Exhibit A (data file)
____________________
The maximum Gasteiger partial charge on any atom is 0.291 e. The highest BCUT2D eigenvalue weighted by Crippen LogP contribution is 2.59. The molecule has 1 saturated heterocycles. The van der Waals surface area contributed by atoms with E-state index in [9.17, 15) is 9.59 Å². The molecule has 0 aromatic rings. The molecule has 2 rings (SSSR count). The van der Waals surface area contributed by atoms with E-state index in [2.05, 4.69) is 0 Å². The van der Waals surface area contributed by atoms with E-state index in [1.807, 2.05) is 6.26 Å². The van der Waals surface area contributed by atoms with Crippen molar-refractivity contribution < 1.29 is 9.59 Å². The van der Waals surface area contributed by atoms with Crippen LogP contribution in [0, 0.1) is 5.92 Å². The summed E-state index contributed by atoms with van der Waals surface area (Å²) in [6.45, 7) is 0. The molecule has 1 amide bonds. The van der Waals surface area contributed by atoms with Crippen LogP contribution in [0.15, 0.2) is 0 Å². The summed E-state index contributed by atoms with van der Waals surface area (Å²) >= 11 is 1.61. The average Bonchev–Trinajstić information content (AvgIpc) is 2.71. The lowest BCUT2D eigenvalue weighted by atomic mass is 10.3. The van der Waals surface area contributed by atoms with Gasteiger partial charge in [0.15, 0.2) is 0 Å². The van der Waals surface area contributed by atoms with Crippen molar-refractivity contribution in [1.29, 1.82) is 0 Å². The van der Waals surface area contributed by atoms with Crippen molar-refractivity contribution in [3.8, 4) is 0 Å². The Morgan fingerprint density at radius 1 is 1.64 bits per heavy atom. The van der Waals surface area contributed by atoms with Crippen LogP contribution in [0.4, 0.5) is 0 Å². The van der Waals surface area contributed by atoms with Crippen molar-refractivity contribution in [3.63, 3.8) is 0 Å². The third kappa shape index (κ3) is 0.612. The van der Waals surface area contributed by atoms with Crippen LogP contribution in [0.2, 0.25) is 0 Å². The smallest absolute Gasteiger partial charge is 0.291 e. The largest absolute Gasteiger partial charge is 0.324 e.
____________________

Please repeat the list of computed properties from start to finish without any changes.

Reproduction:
The maximum Gasteiger partial charge on any atom is 0.291 e. The highest BCUT2D eigenvalue weighted by Crippen LogP contribution is 2.59. The molecule has 1 saturated heterocycles. The van der Waals surface area contributed by atoms with E-state index in [9.17, 15) is 9.59 Å². The molecule has 0 aromatic rings. The molecule has 2 rings (SSSR count). The van der Waals surface area contributed by atoms with E-state index in [2.05, 4.69) is 0 Å². The van der Waals surface area contributed by atoms with E-state index in [1.807, 2.05) is 6.26 Å². The van der Waals surface area contributed by atoms with Crippen molar-refractivity contribution < 1.29 is 9.59 Å². The van der Waals surface area contributed by atoms with Crippen LogP contribution in [0, 0.1) is 5.92 Å². The summed E-state index contributed by atoms with van der Waals surface area (Å²) in [6.45, 7) is 0. The molecule has 1 amide bonds. The van der Waals surface area contributed by atoms with Crippen LogP contribution in [0.15, 0.2) is 0 Å². The summed E-state index contributed by atoms with van der Waals surface area (Å²) >= 11 is 1.61. The average Bonchev–Trinajstić information content (AvgIpc) is 2.71. The lowest BCUT2D eigenvalue weighted by atomic mass is 10.3. The van der Waals surface area contributed by atoms with Gasteiger partial charge in [0.15, 0.2) is 0 Å². The van der Waals surface area contributed by atoms with Crippen molar-refractivity contribution in [1.29, 1.82) is 0 Å². The van der Waals surface area contributed by atoms with Crippen molar-refractivity contribution in [3.8, 4) is 0 Å². The Morgan fingerprint density at radius 1 is 1.64 bits per heavy atom. The van der Waals surface area contributed by atoms with Crippen LogP contribution in [0.4, 0.5) is 0 Å². The van der Waals surface area contributed by atoms with Crippen molar-refractivity contribution in [3.63, 3.8) is 0 Å². The third kappa shape index (κ3) is 0.612. The van der Waals surface area contributed by atoms with Crippen LogP contribution in [0.2, 0.25) is 0 Å². The smallest absolute Gasteiger partial charge is 0.291 e. The largest absolute Gasteiger partial charge is 0.324 e.